درباره اقتصاد خرد مواد غذایی و سوء تغذیه تحت تنزیل درون زا
|کد مقاله||سال انتشار||مقاله انگلیسی||ترجمه فارسی||تعداد کلمات|
|5875||2013||17 صفحه PDF||سفارش دهید||14100 کلمه|
Publisher : Elsevier - Science Direct (الزویر - ساینس دایرکت)
Journal : European Economic Review, Volume 59, April 2013, Pages 80–96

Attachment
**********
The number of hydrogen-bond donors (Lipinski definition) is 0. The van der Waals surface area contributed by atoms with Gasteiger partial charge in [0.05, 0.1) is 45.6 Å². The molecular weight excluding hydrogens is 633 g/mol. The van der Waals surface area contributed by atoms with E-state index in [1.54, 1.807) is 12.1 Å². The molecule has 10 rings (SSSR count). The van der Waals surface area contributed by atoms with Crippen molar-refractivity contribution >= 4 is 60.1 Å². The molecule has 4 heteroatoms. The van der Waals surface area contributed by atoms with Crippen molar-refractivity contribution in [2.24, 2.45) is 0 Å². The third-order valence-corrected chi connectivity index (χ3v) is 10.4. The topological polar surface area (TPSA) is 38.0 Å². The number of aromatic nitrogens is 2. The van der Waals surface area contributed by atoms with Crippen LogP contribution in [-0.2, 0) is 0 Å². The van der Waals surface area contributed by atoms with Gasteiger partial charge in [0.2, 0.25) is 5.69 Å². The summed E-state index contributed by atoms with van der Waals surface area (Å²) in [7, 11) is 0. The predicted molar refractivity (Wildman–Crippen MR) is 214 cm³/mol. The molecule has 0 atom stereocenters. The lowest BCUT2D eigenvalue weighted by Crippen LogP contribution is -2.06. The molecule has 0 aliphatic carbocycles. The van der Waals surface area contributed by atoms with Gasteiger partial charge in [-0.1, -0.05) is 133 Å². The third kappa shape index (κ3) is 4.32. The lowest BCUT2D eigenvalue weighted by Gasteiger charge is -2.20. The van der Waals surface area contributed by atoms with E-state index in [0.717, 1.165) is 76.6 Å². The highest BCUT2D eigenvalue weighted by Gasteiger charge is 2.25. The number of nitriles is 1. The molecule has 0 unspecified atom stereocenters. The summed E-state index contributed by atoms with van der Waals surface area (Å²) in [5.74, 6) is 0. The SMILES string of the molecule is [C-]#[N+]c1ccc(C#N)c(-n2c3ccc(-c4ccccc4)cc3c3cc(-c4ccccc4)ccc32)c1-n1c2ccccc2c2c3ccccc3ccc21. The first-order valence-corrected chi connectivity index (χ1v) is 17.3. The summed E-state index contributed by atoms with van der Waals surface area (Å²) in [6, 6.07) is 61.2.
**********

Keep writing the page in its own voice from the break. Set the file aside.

This paper explores the microeconomics and dynamics of food and nutrition. It examines the linkages between malnutrition and the incentive to invest and accumulate capital. The analysis focuses on a dynamic model where preferences about the future depend on nutrition and health. Situations of malnutrition cover both ends of the spectrum: from nutrient deficiency to obesity. The model involves preferences that are not time-additive and exhibit endogenous discounting. This provides a framework to investigate the factors affecting consumption and investment behavior. The adverse investment incentives of malnutrition are examined.